[2] See Matter of East Tremont Repair Corp. (East Tremont), Order dated July 23, 2012.

[3] With reference to Exhibits 10, 11, 12 and 13, Mr. Clyne testified that the third data field of the electronic signature is "PID_CNT1 which stands for PID count one, followed by PIC_CNT2, which stands for PID [sic] count two" (Tr. at 61).

[4] If Mr. Lantigua had appeared at the February 2, 2012 hearing, he would have had the opportunity to examine all the evidence presented by the other parties to the proceeding, and to offer any evidence to support the unsworn statements outlined in his November 1, 2010 letter, subject to examination by the other parties (see 6 NYCRR 622.10 and 622.11).

[5] Department staff also served two separate complaints upon Ms. Cornelio concerning alleged violations at Mega Tire Shop Auto Repair, and at San Miguel Auto Repair Corp.

Exhibit List

Dyre Ave Auto Repair Corp., et al.
DEC Case No: CO2-20100615-12

1. Complaint dated August 31, 2010. Identification Only
2. Letter dated October 19, 2010 from Cristian A. Tejada. Identification Only
3. Letter faxed November 30, 2010 from Genelly Cornelio. Identification Only
4. Letter dated November 1, 2010 from Haro L. Lantigua. Identification Only
5. Later dated November 1, 2010 from Minnelli de la Hoz. Identification Only
6. DMV form VS-1 (10/05). Certified copy of Original Facility Application filed by Dyre Ave Auto Repair Corp. (pages 1 of 4 and 2 of 4); and DMV form VS-1 (7/08). Certified copy of Original Facility Application filed by Dyre Avenue Auto Repair Corporation. (pages 1 of 6 and 2 of 6). Received
7. DMV form VS-120 (6/06). Certified copy of Application for Certification as a Motor Vehicle Inspector filed by Haro Luis Lantigua dated August 23, 2006 (pages 1 and 2 of 2). Received
8. DMV form VS-120 (11/07). Certified copy of Application for Certification as a Motor Vehicle Inspector filed by Genelly Cornelio dated March 1, 2008 (pages 1 and 2 of 2). Received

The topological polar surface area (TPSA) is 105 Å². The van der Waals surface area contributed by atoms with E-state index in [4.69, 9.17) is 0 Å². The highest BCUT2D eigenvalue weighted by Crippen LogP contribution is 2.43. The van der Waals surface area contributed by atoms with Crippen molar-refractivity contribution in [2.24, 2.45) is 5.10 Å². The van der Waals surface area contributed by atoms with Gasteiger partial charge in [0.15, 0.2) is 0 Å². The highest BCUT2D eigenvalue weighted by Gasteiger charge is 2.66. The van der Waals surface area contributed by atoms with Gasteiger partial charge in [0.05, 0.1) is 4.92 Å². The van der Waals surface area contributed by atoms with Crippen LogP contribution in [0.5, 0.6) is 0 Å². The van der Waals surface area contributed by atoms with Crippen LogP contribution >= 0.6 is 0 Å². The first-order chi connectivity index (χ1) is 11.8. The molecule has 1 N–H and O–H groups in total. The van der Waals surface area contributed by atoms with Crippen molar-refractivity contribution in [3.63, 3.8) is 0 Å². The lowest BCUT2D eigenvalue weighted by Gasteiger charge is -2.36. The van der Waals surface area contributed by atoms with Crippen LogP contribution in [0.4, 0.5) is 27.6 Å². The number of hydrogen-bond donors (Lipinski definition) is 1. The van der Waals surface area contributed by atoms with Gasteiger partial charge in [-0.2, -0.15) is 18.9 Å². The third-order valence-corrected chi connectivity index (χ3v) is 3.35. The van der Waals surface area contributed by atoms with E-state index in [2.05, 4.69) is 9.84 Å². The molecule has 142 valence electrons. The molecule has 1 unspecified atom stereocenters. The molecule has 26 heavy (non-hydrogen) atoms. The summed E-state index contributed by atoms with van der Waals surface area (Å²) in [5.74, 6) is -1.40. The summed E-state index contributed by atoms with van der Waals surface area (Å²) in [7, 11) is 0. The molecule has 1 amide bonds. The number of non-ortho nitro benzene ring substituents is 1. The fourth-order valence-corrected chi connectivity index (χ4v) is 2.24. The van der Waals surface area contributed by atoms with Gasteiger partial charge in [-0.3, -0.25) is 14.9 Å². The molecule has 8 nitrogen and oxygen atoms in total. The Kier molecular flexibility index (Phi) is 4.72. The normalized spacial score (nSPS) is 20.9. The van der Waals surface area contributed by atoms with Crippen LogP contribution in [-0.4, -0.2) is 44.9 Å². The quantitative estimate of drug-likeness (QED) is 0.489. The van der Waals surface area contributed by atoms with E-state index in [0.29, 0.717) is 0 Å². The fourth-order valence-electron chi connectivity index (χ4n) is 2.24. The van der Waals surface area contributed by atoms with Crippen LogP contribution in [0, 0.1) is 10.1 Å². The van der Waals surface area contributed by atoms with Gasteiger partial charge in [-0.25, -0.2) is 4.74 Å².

9. DMV form VS-120 (9/01). Certified copy of Application for Certification as a Motor Vehicle Inspector filed by Cristian A. Tejada dated October 19, 2004 (pages 1 and 2 of 2). Received
10. Cover letter dated January 20, 2010 from Brad Hanscom, DMV Records Access Officer, and attached certified database printout (9 pages) beginning with an inspection conducted on June 5, 2009. Received
11. Cover letter dated October 13, 2010 from Brad Hanscom, DMV Records Access Officer, and attached certified database printout (5 pages) beginning with an inspection conducted on September 10, 2009. Received
12. Certified database printout (9 pages) beginning with an inspection conducted on June 5, 2009 (see Exhibit 10), with various highlighted inspections. Received
13. Certified database printout (5 pages) beginning with an inspection conducted on September 10, 2009 (see Exhibit 11), with various highlighted inspections. Received
14. Affidavit of Service by Environmental Conservation Officer Shea Mathis upon Haro L. Lantigua. Received
15. Affidavit of Service by Environmental Conservation Officer Shea Mathis upon Minelly L. De la Hoz. Received
16. State of New York, Department of State, Receipt for Service upon "DYRE AVE AUTO REPAIR CORP." dated September 9, 2010. Received
17. Cover letter dated October 28, 2010 from Blaise W. Constantakes to Cristian A. Tejada, and enclosed Notice to Admit (CPLR § 3123) concerning the information presented in Mr. Tejada's Application for Certification as a Motor Vehicle Inspector dated October 19, 2004 (see Exhibit 9). Received
18. NYS DMV Finding Sheet dated August 4, 2010, for Case Nos. 2-IP0-09671, 2-IN0-09803, 2-IN0-09804. (Certified Copy). Received
19. Copies of Certified Records from New York State Department of Motor Vehicles (Dyre Ave Auto Repair Corp.) Received
20. Mr. Tejada's Inspector Certification Certification No. 4KR8. Expiration date 08/31/2010. Not Received
21. Mr. Tejada's Inspector Certification Certification No. 8UX2. Date of Issue 07/19/2010. Expiration date 08/31/2010. Not Received
22. Spread Sheet: Dyre Ave.xlsx (Ms. Cornelio's Hours Worked from June 30, 2009 to August 3, 2009), and pay check stubs. Received
23. Letter dated February 8, 2012 from Winston Support Services, LLC (Ms. Cornelio's employment agency). Received
24. Copy of a cover letter dated February 16, 2012 from Mr. Constantakes with enclosed certified copies of the NYS DMV Charge Sheet/Alleged Violations Notice (Dyre Ave Auto Repair Corp., Haro L. Lantigua, and Cristian Tejada). Received

Official Notice (6 NYCRR 622.11[5]) taken of:

1. 15 NYCRR Part 79 (Motor Vehicle Inspection), and
2. New York State Implementation Plan: New York Metropolitan Area Enhanced Inspection/Maintenance Program. Proposed Revision, June 2009.